Mini Firewire (aka 4 pin, aka i.link) doesn’t have power.
        Normal FW400 is a 6 pin, with power.
        FW800 I believe has 9 pins, and is backwards compatible with older FW ports using adaptors.
        FW3200 (3.2 gigabit) is finalized, uses the same connector as FW800, but probably won’t ever see the light of day in a shipping product. Lightpeak is the future….

  4. I sincerely hope that when Apple refreshes the MacBook (Pro) line this year they include USB 3 ports. HP & co have already started updating certains lines (I think the Envy is one of them) to sport USB 3 ports.
    This would be a great reason to upgrade.

    USB3 will rock the crap out of the USB2 external hard drives. The bus itself will no longer be the speed bottleneck, but rather the HDD itself will. Also USB 3 is supposed to have a much better behavior around power consumption especially for idle devices.

    1. erm… performance on USB 2 devices will be identical. It is more a matter of protocol design and hardware design. The driver running on the CPU will still be doing most of the work. The same dual channel problem with acks will still be there… etc. Now USB 3 devices… those will be fast. Nowhere near as fast as say… 6 gbits sata, or this theoretical light peak, but faster than any fire wire implementation in use today.

      1. Not to burst your bubble, but firewire is MUCH faster then USB2. The CPU overhead of USB isn’t nearly the factor it was 10 years ago, but it still exists. From Wiki:
        “Firewire allows peer-to-peer device communication — such as communication between a scanner and a printer — to take place without using system memory or the CPU.”
        So basically each port knows what’s up when plugged into another, they talk to each other directly without involving the CPU.
        Also the amount of power you can send over Firewire compared to USB is huge for bus powered devices. 1.8 amps, 5.25 Volts, 9 Watts for dedicated charging (no data transfer) max over USB, while firewire can handle up to 30v, 45 watts.

  5. FireWire for the win! I love the fact that it’s easy to know which way to plug it in from the shape. There’s no “oops, flip it around” problems with FW, as it doesn’t even look like it will fit the other way.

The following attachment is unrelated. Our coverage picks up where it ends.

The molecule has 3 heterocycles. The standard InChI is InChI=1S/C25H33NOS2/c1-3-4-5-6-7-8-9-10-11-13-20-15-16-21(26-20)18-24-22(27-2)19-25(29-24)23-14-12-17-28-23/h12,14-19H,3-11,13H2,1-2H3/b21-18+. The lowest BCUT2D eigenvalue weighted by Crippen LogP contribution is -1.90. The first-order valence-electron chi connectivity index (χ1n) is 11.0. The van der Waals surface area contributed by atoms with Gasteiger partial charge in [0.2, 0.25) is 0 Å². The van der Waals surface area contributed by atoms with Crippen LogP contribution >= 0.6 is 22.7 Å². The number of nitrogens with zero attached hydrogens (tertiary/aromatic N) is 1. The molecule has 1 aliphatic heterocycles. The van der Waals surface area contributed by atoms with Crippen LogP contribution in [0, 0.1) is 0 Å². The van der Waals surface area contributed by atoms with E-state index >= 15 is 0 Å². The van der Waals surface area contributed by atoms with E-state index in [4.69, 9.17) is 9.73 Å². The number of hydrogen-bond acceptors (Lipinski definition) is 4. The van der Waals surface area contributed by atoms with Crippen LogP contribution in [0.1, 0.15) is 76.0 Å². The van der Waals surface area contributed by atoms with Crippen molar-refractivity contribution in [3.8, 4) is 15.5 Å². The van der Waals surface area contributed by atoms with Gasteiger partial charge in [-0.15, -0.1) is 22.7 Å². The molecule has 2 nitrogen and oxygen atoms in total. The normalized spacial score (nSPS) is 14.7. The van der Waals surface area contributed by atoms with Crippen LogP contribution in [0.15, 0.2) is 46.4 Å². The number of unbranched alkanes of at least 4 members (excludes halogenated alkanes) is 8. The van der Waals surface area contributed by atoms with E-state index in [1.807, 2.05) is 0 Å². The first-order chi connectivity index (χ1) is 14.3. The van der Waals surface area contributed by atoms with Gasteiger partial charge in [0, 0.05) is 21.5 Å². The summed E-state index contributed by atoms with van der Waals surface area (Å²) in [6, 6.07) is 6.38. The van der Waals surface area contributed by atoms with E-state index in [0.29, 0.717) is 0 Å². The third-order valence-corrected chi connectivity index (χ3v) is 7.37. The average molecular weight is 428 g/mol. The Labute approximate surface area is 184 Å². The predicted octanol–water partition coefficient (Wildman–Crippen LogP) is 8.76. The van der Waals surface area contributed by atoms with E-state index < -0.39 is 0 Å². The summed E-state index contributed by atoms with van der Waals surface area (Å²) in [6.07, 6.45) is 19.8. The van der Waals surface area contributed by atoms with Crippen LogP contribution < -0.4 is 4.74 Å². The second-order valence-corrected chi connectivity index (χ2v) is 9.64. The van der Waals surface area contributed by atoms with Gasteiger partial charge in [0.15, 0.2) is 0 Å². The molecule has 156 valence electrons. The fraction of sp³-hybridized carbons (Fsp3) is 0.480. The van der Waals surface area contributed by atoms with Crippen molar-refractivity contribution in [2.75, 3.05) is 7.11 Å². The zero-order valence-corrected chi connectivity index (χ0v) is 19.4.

Chained drives are another fabulous FW feature, as Somebody said above.

    I have *never* had a USB device move at 480mbs. It’s normally more like, 100mbs. Big difference there. FireWire has been fast since it was intro-ed years ago.

    Will Steve give a eulogy over FireWire like he did for OS 9?

    1. Don’t forget it’s also very easy to create a high speed network over firewire, which you can’t do on USB. For whatever reason they pulled this OUT of windows, even though it used to be supported. Still works fine on Mac’s though. Back before 100BT or faster ethernet was common, we would create FW networks at school in the late 90’s to move video around to different computers in the edit bays since it was so much faster then 10BT.

  6. Charles Martin Tuesday, January 12, 2010

    Firewire 400: faster than USB2.

    Firewire 800: waaaaay faster than USB2

    eSATA (1.5GB): double the speed of FW800

    USB3 (whenever it finally gets here, it’s only about six years late): Overall, about the same as eSATA (chart supporting this contention: http://www.pcpro.co.uk/blogs/2009/11/04/usb-3-0-its-here-and-it-goes-whoosh/)

    FW3200S (no idea if it will ever appear, but it has been developed): about 1.5x faster than either eSATA or USB3

    and, just for grins, Intel’s “LightPeak” cabling (which would eliminate differences between internal and external cabling and set a standard speed for everything): 3x faster than FW3200S

    At least in this particular arena, the future is looking good.

  7. A partitioned Newertech V3 which I use for firewire backups to and from 2 computers, utilizing Superduper. Awesome this Mac stuff…. :-)

  8. I prefer the FireWire Method, all my audio interface devices are mutli compatible, but I never get the latency over the 800 input on my G5, nor my 400 input on my macbook. I used the USB interface once or twice before I upgraded, it just was latent accross the board. Video editing I used USB once while I was out an about with a friend because his camera only had a usb, and my god was it a pain.

    FireWire is the way to go, and this LightPeak looks promising for the future.

  9. Waiting for 3Gbs Firewire to start shipping.

  10. My biggest gripe about the new iMac. No eSATA port. All of my drives are quad-port (USB, FW400, FW800, eSATA) and I wish Apple sold the iMac w/ eSATA.